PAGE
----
Over the last few days a bill that will put Washington state on the pathway to implementing a universal health care system passed out of two committees ~with bipartisan support~ and is now sitting in the Rules committee, just waiting to be pulled to the floor by any ol' House Speaker named Frank Chopp.
The bill, SB 5822, would convene a workgroup to study and recommend to the Legislature various forms of state-based single-payer health care. It would also look at forming a regional single-payer system encompassing the states of Washington, Oregon, California, and Hawaii. If passed in its current form, the bill would also codify into state law the notion that health care is a human right. Which is cool.
A surprising variety of organizations back the bill, including Molina Healthcare of Washington (health insurance companies aren't supposed to like single-payer!), Doctors for America, Planned Parenthood, the entire City of Seattle, the Washington State Council of Firefighters, the American Indian Health Commission, the Teamsters Joint Council No. 28, and many more.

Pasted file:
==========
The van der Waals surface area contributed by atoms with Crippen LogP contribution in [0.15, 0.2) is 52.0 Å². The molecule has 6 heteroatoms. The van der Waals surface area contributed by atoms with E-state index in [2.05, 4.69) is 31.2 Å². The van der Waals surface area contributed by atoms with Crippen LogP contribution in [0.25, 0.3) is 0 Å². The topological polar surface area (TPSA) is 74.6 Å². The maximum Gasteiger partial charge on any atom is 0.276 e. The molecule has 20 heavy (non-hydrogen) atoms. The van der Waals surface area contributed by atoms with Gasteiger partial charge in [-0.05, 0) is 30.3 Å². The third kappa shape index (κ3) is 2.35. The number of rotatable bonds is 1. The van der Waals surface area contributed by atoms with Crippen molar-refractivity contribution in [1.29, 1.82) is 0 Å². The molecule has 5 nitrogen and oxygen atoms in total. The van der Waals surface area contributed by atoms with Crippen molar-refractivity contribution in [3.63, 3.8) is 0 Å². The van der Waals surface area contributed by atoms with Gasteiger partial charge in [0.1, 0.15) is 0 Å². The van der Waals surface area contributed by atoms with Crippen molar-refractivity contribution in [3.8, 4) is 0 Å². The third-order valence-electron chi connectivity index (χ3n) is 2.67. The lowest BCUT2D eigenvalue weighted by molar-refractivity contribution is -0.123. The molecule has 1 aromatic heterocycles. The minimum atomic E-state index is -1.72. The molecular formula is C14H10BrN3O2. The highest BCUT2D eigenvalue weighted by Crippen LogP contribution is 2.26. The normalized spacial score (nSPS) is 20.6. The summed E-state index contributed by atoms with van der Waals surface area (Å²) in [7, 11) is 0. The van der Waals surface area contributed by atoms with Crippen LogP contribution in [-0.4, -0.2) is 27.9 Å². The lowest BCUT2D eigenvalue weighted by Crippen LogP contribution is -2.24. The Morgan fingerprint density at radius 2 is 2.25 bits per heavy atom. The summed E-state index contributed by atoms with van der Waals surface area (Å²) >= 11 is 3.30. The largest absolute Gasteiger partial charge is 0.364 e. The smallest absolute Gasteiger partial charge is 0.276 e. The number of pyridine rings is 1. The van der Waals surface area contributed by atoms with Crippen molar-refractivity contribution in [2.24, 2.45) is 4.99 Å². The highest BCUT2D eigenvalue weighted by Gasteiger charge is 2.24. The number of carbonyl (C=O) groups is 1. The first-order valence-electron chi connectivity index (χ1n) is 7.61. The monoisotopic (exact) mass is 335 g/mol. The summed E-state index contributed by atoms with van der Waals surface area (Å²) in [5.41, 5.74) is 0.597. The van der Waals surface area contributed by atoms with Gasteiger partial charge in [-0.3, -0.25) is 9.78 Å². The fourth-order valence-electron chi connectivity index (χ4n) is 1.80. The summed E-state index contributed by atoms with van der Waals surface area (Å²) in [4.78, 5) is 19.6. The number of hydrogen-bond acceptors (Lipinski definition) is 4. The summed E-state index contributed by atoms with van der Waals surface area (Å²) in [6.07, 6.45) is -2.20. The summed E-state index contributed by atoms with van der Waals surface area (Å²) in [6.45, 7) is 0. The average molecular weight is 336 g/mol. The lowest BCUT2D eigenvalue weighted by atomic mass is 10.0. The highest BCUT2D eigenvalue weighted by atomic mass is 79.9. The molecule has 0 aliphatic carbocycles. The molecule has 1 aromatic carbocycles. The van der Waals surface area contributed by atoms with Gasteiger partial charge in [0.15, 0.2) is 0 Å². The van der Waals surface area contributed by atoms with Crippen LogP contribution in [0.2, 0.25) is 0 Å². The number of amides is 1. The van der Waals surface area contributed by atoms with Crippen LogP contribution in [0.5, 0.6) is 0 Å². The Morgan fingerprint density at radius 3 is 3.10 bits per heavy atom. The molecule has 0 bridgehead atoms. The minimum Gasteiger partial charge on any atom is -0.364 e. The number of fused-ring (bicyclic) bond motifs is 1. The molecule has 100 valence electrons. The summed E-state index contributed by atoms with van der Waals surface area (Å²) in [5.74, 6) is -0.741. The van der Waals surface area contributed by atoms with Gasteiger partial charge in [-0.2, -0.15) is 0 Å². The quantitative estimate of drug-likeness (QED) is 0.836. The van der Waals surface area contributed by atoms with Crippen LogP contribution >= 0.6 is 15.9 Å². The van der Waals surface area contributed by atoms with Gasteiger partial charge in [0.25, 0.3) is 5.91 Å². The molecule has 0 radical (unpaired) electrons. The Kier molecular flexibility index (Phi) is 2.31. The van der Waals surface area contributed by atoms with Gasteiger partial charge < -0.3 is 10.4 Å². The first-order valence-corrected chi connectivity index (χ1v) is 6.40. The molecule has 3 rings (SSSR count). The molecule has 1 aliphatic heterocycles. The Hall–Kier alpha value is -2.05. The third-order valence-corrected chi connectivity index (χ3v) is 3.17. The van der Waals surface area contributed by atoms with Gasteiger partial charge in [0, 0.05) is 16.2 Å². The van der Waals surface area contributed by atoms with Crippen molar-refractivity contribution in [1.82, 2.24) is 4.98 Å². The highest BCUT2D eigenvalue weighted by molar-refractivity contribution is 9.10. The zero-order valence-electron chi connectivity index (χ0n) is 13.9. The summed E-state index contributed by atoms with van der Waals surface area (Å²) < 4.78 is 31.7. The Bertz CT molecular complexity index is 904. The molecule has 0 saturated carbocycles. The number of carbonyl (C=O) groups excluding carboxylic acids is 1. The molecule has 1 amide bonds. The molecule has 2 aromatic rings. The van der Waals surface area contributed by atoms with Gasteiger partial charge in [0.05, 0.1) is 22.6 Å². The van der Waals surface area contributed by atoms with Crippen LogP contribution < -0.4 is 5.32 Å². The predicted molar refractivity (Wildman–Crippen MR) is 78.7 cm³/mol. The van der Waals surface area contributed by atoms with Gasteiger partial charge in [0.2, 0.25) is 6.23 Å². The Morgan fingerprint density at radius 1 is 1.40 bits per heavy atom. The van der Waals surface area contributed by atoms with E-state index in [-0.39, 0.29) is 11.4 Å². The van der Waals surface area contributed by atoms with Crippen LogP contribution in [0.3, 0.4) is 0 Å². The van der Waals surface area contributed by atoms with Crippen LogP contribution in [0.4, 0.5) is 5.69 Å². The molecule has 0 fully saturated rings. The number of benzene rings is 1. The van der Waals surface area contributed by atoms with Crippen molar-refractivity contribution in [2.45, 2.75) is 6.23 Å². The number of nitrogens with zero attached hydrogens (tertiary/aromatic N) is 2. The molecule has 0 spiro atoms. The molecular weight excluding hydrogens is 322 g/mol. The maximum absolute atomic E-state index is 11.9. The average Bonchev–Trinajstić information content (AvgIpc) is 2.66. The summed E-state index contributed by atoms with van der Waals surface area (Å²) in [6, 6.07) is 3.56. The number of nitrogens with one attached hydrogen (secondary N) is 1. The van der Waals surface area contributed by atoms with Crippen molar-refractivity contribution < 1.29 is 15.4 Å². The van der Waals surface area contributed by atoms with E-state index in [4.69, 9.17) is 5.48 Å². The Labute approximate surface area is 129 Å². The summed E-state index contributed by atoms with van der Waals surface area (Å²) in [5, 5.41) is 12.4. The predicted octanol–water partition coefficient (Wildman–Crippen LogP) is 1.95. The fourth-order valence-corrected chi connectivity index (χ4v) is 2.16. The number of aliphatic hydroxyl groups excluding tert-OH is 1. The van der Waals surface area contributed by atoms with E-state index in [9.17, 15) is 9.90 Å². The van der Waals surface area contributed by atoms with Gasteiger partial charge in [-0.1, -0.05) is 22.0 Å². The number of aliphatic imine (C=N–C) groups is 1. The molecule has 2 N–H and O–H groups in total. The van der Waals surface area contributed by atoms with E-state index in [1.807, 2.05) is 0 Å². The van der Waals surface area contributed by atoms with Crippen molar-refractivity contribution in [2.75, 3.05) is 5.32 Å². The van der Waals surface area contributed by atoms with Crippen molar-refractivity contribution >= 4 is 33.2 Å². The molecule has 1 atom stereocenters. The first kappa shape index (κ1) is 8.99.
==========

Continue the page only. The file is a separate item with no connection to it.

A few Republicans have even nodded in support of the bill, and not apparently disingenuously. When the bill passed out of the House's Health and Wellness committee last week, Rep. Paul Harris (R-Vancouver) said, "It always bothers me to continue to vote 'no' on these issues and it will continue to bother me until I see something...that is affordable, and that will cover many individuals," he said, adding that health care coverage was his second largest expense as an employer. "I look forward to that dialogue."
Rep. Mike Steele supported the bill when it passed out of the House Appropriations on Monday.
With two House Republicans, a health insurance company, and a whole mess of unions supporting the bill, the likelihood of House Democrats quickly passing this one through to the governor seems high. After all, funding a study to better understand a policy that has broad, bipartisan support and that served as a rallying cry for 2018's blue wave is the least lawmakers could be doing in this arena at the moment.
That's right, nothing in recent memory leads me to believe that House Democrats will fuck this one up due to cowardice or ignorance of their district's needs. Seems like this one will sail through. No reason at all to pretend like the bill doesn't exist, or to water it down as a proviso in the budget. I mean, you'd have to be a real big dummy to look at our current health care system—with its unconscionable inequities and its massive costs—and not want to study a way to fix it? Right?